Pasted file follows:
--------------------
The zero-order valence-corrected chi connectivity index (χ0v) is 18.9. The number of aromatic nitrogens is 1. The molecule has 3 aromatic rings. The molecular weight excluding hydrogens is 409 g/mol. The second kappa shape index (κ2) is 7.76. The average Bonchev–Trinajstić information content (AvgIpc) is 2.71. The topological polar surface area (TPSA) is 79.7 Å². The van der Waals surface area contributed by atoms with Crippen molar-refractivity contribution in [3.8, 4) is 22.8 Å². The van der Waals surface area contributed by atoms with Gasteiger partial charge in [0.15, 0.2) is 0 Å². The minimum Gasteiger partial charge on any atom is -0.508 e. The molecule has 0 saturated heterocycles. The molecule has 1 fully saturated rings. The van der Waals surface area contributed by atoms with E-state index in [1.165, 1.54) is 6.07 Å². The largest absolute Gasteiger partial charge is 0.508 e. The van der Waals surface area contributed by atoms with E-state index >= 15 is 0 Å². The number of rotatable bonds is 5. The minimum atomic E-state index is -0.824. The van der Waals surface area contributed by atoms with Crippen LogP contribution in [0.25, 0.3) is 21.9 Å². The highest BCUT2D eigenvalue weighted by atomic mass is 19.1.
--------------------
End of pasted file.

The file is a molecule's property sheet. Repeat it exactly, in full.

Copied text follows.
The zero-order valence-corrected chi connectivity index (χ0v) is 18.9. The number of aromatic nitrogens is 1. The molecule has 3 aromatic rings. The molecular weight excluding hydrogens is 409 g/mol. The second kappa shape index (κ2) is 7.76. The average Bonchev–Trinajstić information content (AvgIpc) is 2.71. The topological polar surface area (TPSA) is 79.7 Å². The van der Waals surface area contributed by atoms with Crippen molar-refractivity contribution in [3.8, 4) is 22.8 Å². The van der Waals surface area contributed by atoms with Gasteiger partial charge in [0.15, 0.2) is 0 Å². The minimum Gasteiger partial charge on any atom is -0.508 e. The molecule has 0 saturated heterocycles. The molecule has 1 fully saturated rings. The van der Waals surface area contributed by atoms with E-state index in [1.165, 1.54) is 6.07 Å². The largest absolute Gasteiger partial charge is 0.508 e. The van der Waals surface area contributed by atoms with E-state index >= 15 is 0 Å². The number of rotatable bonds is 5. The minimum atomic E-state index is -0.824. The van der Waals surface area contributed by atoms with Crippen LogP contribution in [0.25, 0.3) is 21.9 Å². The highest BCUT2D eigenvalue weighted by atomic mass is 19.1.